Monday, December 23, 2013

Don't be the Reason the Lights Go Out!

The Chapel of Lights

            Once Upon A Time, there was a Spanish nobleman who lived in a castle. The land, as far as one’s eye could see, belonged to him. His family was his pride but in time the children grew up and one by one they moved out of the castle to lands he had given them. When the last son moved away he became very lonely. He decided to build a chapel where all of them might come to worship together. He did not tell his children about his plans, but he built a beautiful chapel high on the side of a mountain. From its front door he could see the entire valley, the castle and all of his children’s homes. When it was finished he called his children to his home and then took them up the side of the mountain to see the new chapel. When he asked them how they liked it, he could see that they were deeply moved. One by one his sons gripped his hand. His daughters gave h im a kiss. He was very happy. “The first service will be this Sabbath night,” he announced. “We will gather as the sun sets behind the mountain.”

Then on e of his daughters noticed that there were no lights in the chapel. “Father,” she cried, “you forgot to put lights in the chapel. How can we meet at night?”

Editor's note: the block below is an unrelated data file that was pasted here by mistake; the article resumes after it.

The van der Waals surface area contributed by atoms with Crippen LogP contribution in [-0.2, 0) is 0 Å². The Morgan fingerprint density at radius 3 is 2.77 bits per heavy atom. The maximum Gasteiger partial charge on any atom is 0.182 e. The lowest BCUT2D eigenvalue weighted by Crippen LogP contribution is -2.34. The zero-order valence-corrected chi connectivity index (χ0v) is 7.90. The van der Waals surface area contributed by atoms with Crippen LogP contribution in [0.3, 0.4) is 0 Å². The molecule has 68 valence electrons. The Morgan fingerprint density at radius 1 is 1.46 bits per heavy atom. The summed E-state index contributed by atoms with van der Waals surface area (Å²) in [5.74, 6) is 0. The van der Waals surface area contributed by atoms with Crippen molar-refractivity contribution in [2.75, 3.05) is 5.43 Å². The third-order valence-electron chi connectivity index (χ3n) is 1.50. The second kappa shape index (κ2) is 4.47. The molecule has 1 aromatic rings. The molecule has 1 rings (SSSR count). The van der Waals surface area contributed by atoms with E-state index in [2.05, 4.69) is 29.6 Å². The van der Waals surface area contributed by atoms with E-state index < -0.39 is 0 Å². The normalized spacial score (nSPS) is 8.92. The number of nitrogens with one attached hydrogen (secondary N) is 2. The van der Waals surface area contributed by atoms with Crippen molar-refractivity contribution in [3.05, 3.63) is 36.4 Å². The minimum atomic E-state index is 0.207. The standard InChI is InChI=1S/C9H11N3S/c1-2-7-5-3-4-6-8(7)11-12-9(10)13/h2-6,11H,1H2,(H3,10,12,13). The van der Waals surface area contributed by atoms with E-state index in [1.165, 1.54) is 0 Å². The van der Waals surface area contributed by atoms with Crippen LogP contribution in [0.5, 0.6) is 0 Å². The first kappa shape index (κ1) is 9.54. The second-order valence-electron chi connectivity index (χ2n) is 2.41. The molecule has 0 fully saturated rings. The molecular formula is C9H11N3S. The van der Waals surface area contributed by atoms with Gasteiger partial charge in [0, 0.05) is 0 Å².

But the father answered, “No, daughter, I did not forget the lights. Each of you shall be a light.” As he was speaking, he walked to a closet and came out with hand lanterns. He had a lantern for each son and daughter. He passed them out to the family, saying: “Each of you shall carry this light as you come to the chapel. It will light you way here and your return to your homes. There are hooks in the chapel where each of you will hang the light during the service. Remember, if any one of you is missing, the chapel will have just that much less light because of your absence. We need the lights of all for the perfect chapel light.”

Reflection by Ken Willers
You and your colleagues are the lights of hope to the Mission of Catholic education. Your presence and participation help our Catholic educational community find its way through dark and troubling times. And now more than ever we need to be united and supportive of this Mission. I would like to encourage all Catholic educators to continue to be faithful to their call to the Church's Mission of education and to be present to their community. The light and effectiveness of Catholic education is diminished when even one educator is is absent from living his or her vocation.